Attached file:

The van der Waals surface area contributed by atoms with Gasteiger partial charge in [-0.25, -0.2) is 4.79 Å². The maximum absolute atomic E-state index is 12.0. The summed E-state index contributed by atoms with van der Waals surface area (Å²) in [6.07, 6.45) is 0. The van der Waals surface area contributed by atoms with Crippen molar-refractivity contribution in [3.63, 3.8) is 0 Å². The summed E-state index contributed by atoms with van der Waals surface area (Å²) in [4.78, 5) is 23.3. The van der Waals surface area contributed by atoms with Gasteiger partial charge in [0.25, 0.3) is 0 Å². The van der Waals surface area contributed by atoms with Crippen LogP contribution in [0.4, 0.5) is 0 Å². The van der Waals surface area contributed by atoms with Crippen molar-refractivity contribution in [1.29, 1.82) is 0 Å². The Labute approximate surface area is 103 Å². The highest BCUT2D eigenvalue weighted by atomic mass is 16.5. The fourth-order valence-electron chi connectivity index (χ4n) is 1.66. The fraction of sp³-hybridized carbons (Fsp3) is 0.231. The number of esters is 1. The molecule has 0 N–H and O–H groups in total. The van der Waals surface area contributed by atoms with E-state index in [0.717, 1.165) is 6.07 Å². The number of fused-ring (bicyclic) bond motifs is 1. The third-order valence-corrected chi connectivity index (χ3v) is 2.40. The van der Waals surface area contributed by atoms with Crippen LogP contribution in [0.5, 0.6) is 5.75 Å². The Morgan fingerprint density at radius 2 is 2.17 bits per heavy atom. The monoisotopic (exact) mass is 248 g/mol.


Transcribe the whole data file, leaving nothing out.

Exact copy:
The van der Waals surface area contributed by atoms with Gasteiger partial charge in [-0.25, -0.2) is 4.79 Å². The maximum absolute atomic E-state index is 12.0. The summed E-state index contributed by atoms with van der Waals surface area (Å²) in [6.07, 6.45) is 0. The van der Waals surface area contributed by atoms with Crippen molar-refractivity contribution in [3.63, 3.8) is 0 Å². The summed E-state index contributed by atoms with van der Waals surface area (Å²) in [4.78, 5) is 23.3. The van der Waals surface area contributed by atoms with Gasteiger partial charge in [0.25, 0.3) is 0 Å². The van der Waals surface area contributed by atoms with Crippen LogP contribution in [0.4, 0.5) is 0 Å². The van der Waals surface area contributed by atoms with Crippen molar-refractivity contribution in [1.29, 1.82) is 0 Å². The Labute approximate surface area is 103 Å². The highest BCUT2D eigenvalue weighted by atomic mass is 16.5. The fourth-order valence-electron chi connectivity index (χ4n) is 1.66. The fraction of sp³-hybridized carbons (Fsp3) is 0.231. The number of esters is 1. The molecule has 0 N–H and O–H groups in total. The van der Waals surface area contributed by atoms with E-state index in [0.717, 1.165) is 6.07 Å². The number of fused-ring (bicyclic) bond motifs is 1. The third-order valence-corrected chi connectivity index (χ3v) is 2.40. The van der Waals surface area contributed by atoms with Crippen LogP contribution in [0.5, 0.6) is 5.75 Å². The Morgan fingerprint density at radius 2 is 2.17 bits per heavy atom. The monoisotopic (exact) mass is 248 g/mol.